Interview with JD de Lange by Jonathan Jackson
A lean five years for many fund managers have investors asking why they are paying such high representation fees.

According to the S&P Dow Jones, nearly three-quarters of all actively managed investment funds focusing on the top 200 stocks underperformed cheaper ‘passive investment’ index funds over the five years from 2009 to 2014. Further to this approximately two-thirds of active funds underperformed the S&P/ASX200 Accumulation Index between October 2013 and October 2014.

The numbers suggest that investors are paying fees for fund management failure. Some may say that is the risk they take. Others are asking what is the value in finding a fund manager who will tip a client’s money into an under-performing, vertically-integrated structure that, according to financial commentator Michael Pascoe, takes an extra hit through the inflated costs of the platform.

Then there is the problem of mind-set. Investors feel they need to chase supposed active management and pay higher fees and taxes for the privilege. The solution to this problem could be in a fee for performance management structure.

Johan de Lange is the Chief Operating Officer at Allan Gray. He says the reason fund management fees are so controversial is because there is no tangible object that can be priced and no way to predict future returns.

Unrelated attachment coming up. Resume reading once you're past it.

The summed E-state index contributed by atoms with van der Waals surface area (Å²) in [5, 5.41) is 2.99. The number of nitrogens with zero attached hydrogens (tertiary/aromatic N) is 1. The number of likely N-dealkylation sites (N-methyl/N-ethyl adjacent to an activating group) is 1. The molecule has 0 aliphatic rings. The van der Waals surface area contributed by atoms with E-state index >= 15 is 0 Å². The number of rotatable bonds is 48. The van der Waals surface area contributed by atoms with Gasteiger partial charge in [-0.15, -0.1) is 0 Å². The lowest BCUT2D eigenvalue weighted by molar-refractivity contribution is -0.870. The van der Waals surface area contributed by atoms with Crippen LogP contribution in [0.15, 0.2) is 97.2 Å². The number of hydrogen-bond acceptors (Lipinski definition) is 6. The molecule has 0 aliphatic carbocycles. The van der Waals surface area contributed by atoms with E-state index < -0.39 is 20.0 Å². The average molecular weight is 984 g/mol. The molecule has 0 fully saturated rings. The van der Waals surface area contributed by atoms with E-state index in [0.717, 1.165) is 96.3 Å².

“If you wait three to five years and don’t get a return it is deflating,” de Lange says. “Then there is the very real problem of investment fees eroding returns.”

Thus Allan Gray takes a contrarian approach to the market. They charge a smaller base fee, but the majority of the fee is based on performance.

In the UK and through parts of Europe this is a heavily regulated, frowned-upon practice.

Investment optionsUK regulators are making it increasingly difficult for performance-based fund managers to operate. However the stated aim of the UK’s Financial Conduct Authority (FCA) Remuneration Codes is to ensure greater alignment between risk and individual reward. If this is the case performance based fees make sense.

As de Lange says, “You take a subjective approach and if you do well your client does well. Where the confusion and frustration exists is with active managers who aren’t very active, yet still charge significant basis points.

“I think it is very difficult to be an active manager. If it were easy there would have been more of the ilk of Warren Buffett and George Soros in the world. It is a very difficult industry and therefore difficult for clients to understand the strategy involved.

“The one thing that makes fund management different is you can move into the market initially for free, but you are willing to give passive fund managers 20-35 basis points to trade for you. In a six-year bull market, the value of this makes a lot of sense. However frustration abounds when the tide turns and those fees add no value.”

Performance-based fees align with that of the client. Those who instigate these types of fees will lose money if they underperform. They have thus structured their business to achieve above market value.

“Our business will only survive if we do well for the client and that has created a mind-set of having to be active,” de Lange says.

The aim of fund management should be to deliver outperformance. To that end fixed fees are flawed, particularly when many clients have little understanding of the product they are buying.


JD de Lange holds a B. Proc Degree (University of Pretoria) and is an admitted attorney and CFP in South Africa.